bal·​lis·​ta | \ bə-ˈli-stə How to pronounce ballista (audio) \
plural ballistae\ bə-​ˈli-​ˌstē How to pronounce ballistae (audio) \

Definition of ballista

: an ancient military engine often in the form of a crossbow for hurling large missiles

Examples of ballista in a Sentence

Recent Examples on the Web

Even when her dragon yaws, pitches, and rolls after being hit by an arrow shot from Qyburn's ballista, the dainty dragon queen hangs tough in the face of the forces of physics trying to pry her loose. William Gurstelle, Popular Mechanics, "'Game of Thrones' Science: Could a Person Ride a Dragon?," 15 Apr. 2019 Nixey delivers this ballista-bolt of a book with her eyes wide open and in an attempt to bring light as well as heat to the sad story of intellectual monoculture and religious intolerance. Bettany Hughes, New York Times, "How Christians Destroyed the Ancient World," 8 June 2018 Other artifacts were discovered during the dig as well, including ballista bolts, brooches, arrowheads, leather shoes, knives, bath clogs, writing tablets and pen and cavalry lances. Jason Daley, Smithsonian, "Rare Roman Cavalry Swords And Toys Unearthed Along Hadrian’s Wall," 14 Sep. 2017 This kind of ballista dates back to 399 BCE, when King Dionysius of Syracuse besieged a walled town called Motya located on the island of Sicily. William Gurstelle, Popular Mechanics, "The Real History of the Ballista, Game of Thrones' New Dragon-Killing Weapon," 28 July 2017 These miniature plastic or metal ballistas can fire a toothpick with enough force to pierce cardboard or — if loaded up with metal needles instead of wooden skewers — a soda can, the BBC reports. Joseph Hincks, Time, "Step Aside, Fidget Spinner. China's 'Toothpick Crossbow' Is the Ultimate Taboo Toy," 22 June 2017 Nahshon Szanton and Moran Hagbi, the directors of the excavation, said the ballista balls were used by the Romans to bombard Jerusalem during the battle. Chris Ciaccia, Fox News, "2,000-year-old battle relics provide evidence of the last battle of Jerusalem," 25 May 2017 The excavations revealed more than 400 Roman sling bullets right where the metal detectors indicated, as well as two spherical sandstone missiles known as ballista balls. John Reid, National Geographic, "Ancient Slingshot Was as Deadly as a .44 Magnum," 24 May 2017 That’s about twice the speed of the black arrow shot from the ballista. Rhett Allain, WIRED, "Could the Black Arrow Actually Kill a Dragon?," 12 Nov. 2014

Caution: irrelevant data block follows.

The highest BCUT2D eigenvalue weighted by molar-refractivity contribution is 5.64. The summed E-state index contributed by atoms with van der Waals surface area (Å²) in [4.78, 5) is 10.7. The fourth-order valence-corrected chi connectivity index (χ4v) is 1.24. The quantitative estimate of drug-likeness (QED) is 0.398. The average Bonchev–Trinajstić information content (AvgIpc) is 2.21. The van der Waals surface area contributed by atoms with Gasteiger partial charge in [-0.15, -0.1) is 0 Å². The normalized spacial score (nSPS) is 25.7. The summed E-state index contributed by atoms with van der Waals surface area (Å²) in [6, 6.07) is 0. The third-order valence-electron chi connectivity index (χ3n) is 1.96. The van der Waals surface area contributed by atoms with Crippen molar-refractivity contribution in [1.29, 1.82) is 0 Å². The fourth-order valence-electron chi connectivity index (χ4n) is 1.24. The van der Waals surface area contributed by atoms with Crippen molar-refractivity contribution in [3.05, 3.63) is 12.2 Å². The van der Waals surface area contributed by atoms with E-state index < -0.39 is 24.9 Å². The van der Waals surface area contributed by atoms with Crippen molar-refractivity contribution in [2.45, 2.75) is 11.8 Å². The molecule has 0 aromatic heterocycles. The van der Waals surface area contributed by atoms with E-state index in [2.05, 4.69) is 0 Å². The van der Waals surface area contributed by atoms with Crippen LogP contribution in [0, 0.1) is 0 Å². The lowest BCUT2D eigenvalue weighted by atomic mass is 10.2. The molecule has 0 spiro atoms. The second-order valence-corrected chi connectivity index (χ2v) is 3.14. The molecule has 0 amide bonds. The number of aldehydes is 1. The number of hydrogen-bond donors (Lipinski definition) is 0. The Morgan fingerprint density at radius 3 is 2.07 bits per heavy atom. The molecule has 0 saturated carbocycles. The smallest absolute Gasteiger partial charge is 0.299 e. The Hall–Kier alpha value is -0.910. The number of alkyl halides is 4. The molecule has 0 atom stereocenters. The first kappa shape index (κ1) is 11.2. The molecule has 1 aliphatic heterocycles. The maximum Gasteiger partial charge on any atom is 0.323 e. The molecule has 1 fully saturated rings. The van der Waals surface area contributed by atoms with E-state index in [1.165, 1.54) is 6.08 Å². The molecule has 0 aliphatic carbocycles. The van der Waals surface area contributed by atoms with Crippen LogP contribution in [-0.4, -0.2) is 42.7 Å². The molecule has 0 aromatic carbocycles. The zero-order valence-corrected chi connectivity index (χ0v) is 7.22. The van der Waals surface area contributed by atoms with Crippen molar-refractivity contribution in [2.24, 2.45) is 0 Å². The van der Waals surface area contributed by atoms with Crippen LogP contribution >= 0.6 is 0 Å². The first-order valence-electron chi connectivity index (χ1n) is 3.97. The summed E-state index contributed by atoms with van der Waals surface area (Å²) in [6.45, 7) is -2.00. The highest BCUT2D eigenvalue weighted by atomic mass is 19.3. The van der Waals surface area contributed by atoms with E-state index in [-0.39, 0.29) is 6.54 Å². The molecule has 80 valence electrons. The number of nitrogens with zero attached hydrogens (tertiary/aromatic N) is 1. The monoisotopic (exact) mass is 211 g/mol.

These example sentences are selected automatically from various online news sources to reflect current usage of the word 'ballista.' Views expressed in the examples do not represent the opinion of Merriam-Webster or its editors. Send us feedback.

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First Known Use of ballista

14th century, in the meaning defined above

History and Etymology for ballista

Latin, from Greek *ballistēs, from ballein to throw — more at devil

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Last Updated

8 May 2019

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Time Traveler for ballista

The first known use of ballista was in the 14th century

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Rhyming Dictionary: Words that rhyme with ballista Encyclopedia article about ballista

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something valued as if it were money

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